A quick statement on why pop culture matters, inspired by a post at The Counter-Feminist.
Pop culture is important because it both reflects and establishes the attitudes of society and individuals in society. Children learn a lot of their attitudes through observing the behavior of others-- and even adults adjust their norms and social scripts based on what they see. So if pop culture presents an image of women as vapid and materialistic, and men as adult children incapable of domestic tasks and shut off from their emotions, people are going to internalize that that is what the typical woman or man is like. The human brain uses heuristics, so whatever it sees the most of is what it's going to think of first-- and if what it sees the most are negative stereotypes, well, that's what it's going to grab at. Pop culture influences attitudes and actions-- and pervasive attitudes can stop real progress.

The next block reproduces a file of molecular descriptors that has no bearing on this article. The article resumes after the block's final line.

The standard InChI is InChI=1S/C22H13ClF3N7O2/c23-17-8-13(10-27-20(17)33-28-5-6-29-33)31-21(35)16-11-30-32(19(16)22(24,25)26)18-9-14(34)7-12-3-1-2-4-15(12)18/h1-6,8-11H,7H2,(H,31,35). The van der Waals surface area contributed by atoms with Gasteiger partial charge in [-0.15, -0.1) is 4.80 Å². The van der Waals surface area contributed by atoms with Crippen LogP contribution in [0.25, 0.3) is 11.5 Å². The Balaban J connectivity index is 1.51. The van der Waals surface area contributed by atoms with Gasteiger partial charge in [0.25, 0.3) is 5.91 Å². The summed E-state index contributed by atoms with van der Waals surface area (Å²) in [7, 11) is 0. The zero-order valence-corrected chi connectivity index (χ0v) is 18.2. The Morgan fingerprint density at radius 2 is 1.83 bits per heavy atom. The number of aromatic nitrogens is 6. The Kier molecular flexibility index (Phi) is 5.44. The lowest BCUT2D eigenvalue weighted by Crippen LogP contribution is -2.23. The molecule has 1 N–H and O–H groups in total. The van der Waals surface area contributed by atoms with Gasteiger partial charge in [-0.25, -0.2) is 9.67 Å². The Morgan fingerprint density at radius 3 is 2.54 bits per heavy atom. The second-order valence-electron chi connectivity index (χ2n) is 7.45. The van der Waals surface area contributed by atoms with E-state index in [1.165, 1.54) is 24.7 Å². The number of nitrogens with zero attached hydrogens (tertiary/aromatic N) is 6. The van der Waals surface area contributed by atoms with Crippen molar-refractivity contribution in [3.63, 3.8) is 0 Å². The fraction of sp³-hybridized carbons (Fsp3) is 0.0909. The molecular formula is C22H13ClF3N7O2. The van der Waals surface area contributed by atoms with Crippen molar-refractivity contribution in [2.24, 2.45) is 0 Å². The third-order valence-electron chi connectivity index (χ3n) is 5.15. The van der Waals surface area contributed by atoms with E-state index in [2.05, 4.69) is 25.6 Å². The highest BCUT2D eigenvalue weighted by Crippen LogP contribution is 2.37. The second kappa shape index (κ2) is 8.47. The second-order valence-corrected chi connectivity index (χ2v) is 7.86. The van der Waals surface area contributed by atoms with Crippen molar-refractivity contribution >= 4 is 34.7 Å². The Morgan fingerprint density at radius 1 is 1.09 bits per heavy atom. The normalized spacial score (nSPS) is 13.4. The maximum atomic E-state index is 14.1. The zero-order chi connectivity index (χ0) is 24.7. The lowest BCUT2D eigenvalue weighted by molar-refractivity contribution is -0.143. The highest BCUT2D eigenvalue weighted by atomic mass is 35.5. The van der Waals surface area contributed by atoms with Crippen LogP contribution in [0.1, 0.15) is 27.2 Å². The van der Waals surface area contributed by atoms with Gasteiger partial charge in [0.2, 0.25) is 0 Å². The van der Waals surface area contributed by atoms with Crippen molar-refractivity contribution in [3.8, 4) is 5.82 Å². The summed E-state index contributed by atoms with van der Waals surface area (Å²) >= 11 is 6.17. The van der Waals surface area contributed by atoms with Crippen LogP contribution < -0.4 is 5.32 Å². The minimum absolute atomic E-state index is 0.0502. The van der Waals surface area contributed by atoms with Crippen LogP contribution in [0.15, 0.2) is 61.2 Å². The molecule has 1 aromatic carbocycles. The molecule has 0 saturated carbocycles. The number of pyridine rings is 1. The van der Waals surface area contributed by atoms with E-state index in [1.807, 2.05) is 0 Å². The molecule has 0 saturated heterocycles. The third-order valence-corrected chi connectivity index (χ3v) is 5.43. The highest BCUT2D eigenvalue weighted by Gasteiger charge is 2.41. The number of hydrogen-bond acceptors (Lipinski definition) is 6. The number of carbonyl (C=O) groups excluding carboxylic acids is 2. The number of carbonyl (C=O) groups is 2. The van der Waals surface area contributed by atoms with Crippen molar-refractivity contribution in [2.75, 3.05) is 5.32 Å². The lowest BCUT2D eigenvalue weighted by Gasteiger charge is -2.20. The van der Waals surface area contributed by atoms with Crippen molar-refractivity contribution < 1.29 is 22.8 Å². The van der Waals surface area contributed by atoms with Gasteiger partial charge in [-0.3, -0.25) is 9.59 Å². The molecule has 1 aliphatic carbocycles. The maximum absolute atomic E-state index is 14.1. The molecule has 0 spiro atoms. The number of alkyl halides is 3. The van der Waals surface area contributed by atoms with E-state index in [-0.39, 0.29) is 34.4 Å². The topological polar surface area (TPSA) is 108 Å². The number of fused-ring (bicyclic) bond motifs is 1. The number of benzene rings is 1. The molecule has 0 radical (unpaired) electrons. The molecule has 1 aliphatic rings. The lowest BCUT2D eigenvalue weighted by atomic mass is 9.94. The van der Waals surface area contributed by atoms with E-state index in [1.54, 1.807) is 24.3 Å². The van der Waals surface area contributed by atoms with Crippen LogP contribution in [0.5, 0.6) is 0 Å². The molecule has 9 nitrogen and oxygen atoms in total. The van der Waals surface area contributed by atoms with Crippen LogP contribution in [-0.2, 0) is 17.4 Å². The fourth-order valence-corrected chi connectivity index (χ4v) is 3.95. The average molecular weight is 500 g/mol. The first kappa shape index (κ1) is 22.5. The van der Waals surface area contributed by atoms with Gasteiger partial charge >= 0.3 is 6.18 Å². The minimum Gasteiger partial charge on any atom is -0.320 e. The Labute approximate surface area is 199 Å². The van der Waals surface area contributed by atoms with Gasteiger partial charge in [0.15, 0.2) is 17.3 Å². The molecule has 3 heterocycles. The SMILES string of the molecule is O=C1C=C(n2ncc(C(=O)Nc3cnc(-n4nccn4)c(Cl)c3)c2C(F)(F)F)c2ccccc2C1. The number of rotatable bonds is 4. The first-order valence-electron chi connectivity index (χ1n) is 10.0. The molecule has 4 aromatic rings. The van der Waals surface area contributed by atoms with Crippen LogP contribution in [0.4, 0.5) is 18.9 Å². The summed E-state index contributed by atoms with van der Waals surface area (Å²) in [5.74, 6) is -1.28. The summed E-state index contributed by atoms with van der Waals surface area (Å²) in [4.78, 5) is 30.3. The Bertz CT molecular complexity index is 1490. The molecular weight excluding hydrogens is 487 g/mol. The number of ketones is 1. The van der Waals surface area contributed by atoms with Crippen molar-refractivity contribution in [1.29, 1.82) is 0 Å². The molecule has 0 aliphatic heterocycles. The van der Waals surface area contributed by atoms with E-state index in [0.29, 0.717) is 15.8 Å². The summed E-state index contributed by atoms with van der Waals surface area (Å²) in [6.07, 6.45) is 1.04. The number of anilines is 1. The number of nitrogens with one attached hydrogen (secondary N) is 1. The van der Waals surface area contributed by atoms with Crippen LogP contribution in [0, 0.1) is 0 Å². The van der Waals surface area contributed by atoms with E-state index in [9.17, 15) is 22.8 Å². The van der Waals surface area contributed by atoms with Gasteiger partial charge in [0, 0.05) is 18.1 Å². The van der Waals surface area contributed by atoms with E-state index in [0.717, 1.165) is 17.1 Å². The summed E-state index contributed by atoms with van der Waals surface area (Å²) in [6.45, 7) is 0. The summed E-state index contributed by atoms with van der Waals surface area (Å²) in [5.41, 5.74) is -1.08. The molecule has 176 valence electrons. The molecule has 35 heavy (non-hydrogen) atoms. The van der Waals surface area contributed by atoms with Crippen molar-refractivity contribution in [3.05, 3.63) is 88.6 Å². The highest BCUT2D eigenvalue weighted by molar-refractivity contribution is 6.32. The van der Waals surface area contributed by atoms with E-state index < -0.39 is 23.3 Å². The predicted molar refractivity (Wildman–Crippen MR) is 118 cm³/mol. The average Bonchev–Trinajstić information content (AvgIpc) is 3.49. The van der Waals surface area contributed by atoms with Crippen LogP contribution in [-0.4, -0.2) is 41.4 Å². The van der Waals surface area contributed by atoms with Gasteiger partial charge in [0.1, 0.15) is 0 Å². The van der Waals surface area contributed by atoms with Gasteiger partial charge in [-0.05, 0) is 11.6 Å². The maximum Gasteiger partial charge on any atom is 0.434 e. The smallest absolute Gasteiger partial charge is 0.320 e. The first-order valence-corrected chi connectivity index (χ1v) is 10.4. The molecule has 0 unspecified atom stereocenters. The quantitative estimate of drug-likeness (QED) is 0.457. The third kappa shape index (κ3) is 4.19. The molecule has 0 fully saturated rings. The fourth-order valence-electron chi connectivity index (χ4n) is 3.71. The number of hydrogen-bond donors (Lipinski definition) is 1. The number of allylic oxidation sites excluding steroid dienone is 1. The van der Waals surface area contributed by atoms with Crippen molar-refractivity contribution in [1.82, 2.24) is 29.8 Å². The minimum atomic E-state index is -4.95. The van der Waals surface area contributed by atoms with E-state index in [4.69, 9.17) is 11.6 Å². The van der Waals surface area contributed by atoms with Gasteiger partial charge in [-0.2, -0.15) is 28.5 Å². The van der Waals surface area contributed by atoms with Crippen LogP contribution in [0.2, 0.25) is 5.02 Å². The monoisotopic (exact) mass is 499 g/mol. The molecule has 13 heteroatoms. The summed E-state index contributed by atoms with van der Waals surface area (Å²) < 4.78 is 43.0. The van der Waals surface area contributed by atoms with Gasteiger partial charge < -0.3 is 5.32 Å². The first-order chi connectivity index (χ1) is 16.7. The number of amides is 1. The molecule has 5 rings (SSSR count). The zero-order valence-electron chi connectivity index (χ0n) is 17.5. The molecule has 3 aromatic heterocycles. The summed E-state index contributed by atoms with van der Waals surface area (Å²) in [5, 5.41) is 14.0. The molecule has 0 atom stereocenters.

Analyzing and writing about pop culture in these ways can act as a form of consciousness raising, challenging people to examine their own motivations and their surroundings. It can help to short-circuit the messages culture sends and help people question everything, leading them to a more accurate and fulfilling notion of what life is and what life ought to be. It also tells people who see misogyny in advertisements, movies, tv, or books that no-- you are no alone, and you are not silly for finding things offensive, even things that you enjoy on other levels.
Pop culture is a major part of modern life. To make things better for everyone, we have to pay attention to how life is, now, and realize that even small problems add up over time.
Next post: What is feminist sex?